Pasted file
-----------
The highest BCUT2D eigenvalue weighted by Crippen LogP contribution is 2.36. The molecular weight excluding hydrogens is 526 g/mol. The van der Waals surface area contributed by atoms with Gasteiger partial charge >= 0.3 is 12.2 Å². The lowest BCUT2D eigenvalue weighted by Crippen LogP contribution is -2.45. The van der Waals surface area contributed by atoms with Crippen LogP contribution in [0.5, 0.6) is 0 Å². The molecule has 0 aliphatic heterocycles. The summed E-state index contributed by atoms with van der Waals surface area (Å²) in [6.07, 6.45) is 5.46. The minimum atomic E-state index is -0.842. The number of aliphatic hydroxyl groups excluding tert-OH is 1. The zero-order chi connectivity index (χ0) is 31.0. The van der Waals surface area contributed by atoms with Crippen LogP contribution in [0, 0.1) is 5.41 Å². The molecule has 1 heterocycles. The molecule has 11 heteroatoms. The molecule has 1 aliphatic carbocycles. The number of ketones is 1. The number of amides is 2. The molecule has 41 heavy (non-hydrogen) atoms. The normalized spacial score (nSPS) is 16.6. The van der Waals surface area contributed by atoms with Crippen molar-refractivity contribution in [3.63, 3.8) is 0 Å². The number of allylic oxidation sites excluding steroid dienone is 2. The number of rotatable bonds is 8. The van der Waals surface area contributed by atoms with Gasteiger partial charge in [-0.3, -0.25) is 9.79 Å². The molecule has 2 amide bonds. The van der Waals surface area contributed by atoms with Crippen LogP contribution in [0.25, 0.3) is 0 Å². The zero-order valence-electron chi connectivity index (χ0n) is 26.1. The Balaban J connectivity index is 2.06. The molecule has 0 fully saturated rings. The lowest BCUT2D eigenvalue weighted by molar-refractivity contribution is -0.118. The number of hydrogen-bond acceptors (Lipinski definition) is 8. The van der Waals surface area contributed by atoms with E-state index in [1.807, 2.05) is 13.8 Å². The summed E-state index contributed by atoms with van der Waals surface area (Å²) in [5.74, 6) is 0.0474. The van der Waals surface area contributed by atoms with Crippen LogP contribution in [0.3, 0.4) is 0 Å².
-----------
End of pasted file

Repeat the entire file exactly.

The highest BCUT2D eigenvalue weighted by Crippen LogP contribution is 2.36. The molecular weight excluding hydrogens is 526 g/mol. The van der Waals surface area contributed by atoms with Gasteiger partial charge >= 0.3 is 12.2 Å². The lowest BCUT2D eigenvalue weighted by Crippen LogP contribution is -2.45. The van der Waals surface area contributed by atoms with Crippen LogP contribution in [0.5, 0.6) is 0 Å². The molecule has 0 aliphatic heterocycles. The summed E-state index contributed by atoms with van der Waals surface area (Å²) in [6.07, 6.45) is 5.46. The minimum atomic E-state index is -0.842. The number of aliphatic hydroxyl groups excluding tert-OH is 1. The zero-order chi connectivity index (χ0) is 31.0. The van der Waals surface area contributed by atoms with Crippen LogP contribution in [0, 0.1) is 5.41 Å². The molecule has 1 heterocycles. The molecule has 11 heteroatoms. The molecule has 1 aliphatic carbocycles. The number of ketones is 1. The number of amides is 2. The molecule has 41 heavy (non-hydrogen) atoms. The normalized spacial score (nSPS) is 16.6. The van der Waals surface area contributed by atoms with Crippen molar-refractivity contribution in [3.63, 3.8) is 0 Å². The number of allylic oxidation sites excluding steroid dienone is 2. The number of rotatable bonds is 8. The van der Waals surface area contributed by atoms with Gasteiger partial charge in [-0.3, -0.25) is 9.79 Å². The molecule has 2 amide bonds. The van der Waals surface area contributed by atoms with Crippen LogP contribution in [0.25, 0.3) is 0 Å². The zero-order valence-electron chi connectivity index (χ0n) is 26.1. The Balaban J connectivity index is 2.06. The molecule has 0 fully saturated rings. The lowest BCUT2D eigenvalue weighted by molar-refractivity contribution is -0.118. The number of hydrogen-bond acceptors (Lipinski definition) is 8. The van der Waals surface area contributed by atoms with E-state index in [1.807, 2.05) is 13.8 Å². The summed E-state index contributed by atoms with van der Waals surface area (Å²) in [5.74, 6) is 0.0474. The van der Waals surface area contributed by atoms with Crippen LogP contribution in [0.3, 0.4) is 0 Å².